Table 5 Proteomics Meditation Intervention.

Of the included studies, 13 investigated proteomic data for meditation interventions, with 46.2% (n = 6) including transcription data. The average sample size was n = 80.2. Inflammatory disorders included chronic migraine with medication overuse (n = 1), alcohol dependency (n = 1), mild to moderate depression and anxiety (n = 1), axSpA (n = 1), mild cognitive impairment (n = 1), obesity (n = 1), depressive symptomology (n = 1), breast cancer survivors (n = 1), POAG (n = 1), GAD (n = 1), AD (n = 1), IBD (n = 1) and post-bariatric surgery (n = 1). 84.6% (n = 11) of the studies tested IL-6, 46.2% (n = 6) tested CRP, and 46.2% (n = 6) tested TNF-α. 36.4% (n = 4) showed positive improvements in levels of IL-6, 50% (n = 3) in levels of CRP, and 50% (n = 3) in levels of TNF-α.

4. Discussion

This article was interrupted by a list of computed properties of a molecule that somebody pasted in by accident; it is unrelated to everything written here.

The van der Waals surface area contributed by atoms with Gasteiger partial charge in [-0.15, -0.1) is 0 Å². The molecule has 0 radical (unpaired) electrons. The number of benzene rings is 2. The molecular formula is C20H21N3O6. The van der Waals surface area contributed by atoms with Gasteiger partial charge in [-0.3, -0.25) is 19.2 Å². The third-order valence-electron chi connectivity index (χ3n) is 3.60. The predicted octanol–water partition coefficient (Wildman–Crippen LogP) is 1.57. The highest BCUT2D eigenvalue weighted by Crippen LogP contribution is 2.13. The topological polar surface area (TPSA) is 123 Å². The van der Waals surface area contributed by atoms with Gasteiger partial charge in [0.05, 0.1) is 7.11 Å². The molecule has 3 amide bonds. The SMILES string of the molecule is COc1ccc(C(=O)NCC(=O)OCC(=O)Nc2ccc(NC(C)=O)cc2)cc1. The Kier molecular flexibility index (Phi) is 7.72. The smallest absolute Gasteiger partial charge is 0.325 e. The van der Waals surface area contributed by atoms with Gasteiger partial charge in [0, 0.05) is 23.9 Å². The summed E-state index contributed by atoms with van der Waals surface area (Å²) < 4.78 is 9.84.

Our review of the evidence base within the last 5 years shows promising results with regards to trends in the application of multi-dimensional biologics (omics) to examine the effects of mind-body interventions (with a focus on meditation and yoga in this review) upon genomic, transcription, and proteomic markers across a diverse sample of chronic diseases/conditions associated with significant inflammation. The findings of this review highlight that 60.0% of the included studies enacted positive effects upon inflammation, reflected by adaptive change in the studied omics biomarkers to statistically significant levels. The remaining 40.0% produced no observable clinical change or impact upon omic biomarkers across a range of medical conditions. Importantly, no studies reported genomic/transcription/proteomic findings that were the associated with adverse effects for participants exposed to the meditation- and/or yoga-based mind-body interventions studied. Stratifying by high-dimensional biologics, or omics, 40% of those examining genomics yielded significant results, 60.9% measuring proteomics, and 100% of the transcription technologies showed significant positive effects on the markers when solely investigating this domain (although this included only two studies). When accounting for all studies that included transcription markers in their study designs, 100% yielded positive effects. Due to the heterogeneity of findings, it was not possible to quantify the magnitude of mind-body interventions upon inflammatory markers using meta-analysis, for example. Although during the time our report was in peer-review, a meta-analysis into immunity-related biomarkers associated with mindfulness-based practices was also published [100], examining a mix of clinical conditions and healthy populations. The authors conceded small sample sizes and reduced statistical power limited their meta-analyses, although proposed that mindfulness practices may facilitate salutogenesis through improved immune function [100]. Back to our review, only studies that included a control group and reported statistical analyses comparing mean change pre-to-post intervention were included, that may have eliminated the inclusion of all possible studies. However, we were interested to include studies with stronger empirical designs and methodological strategies.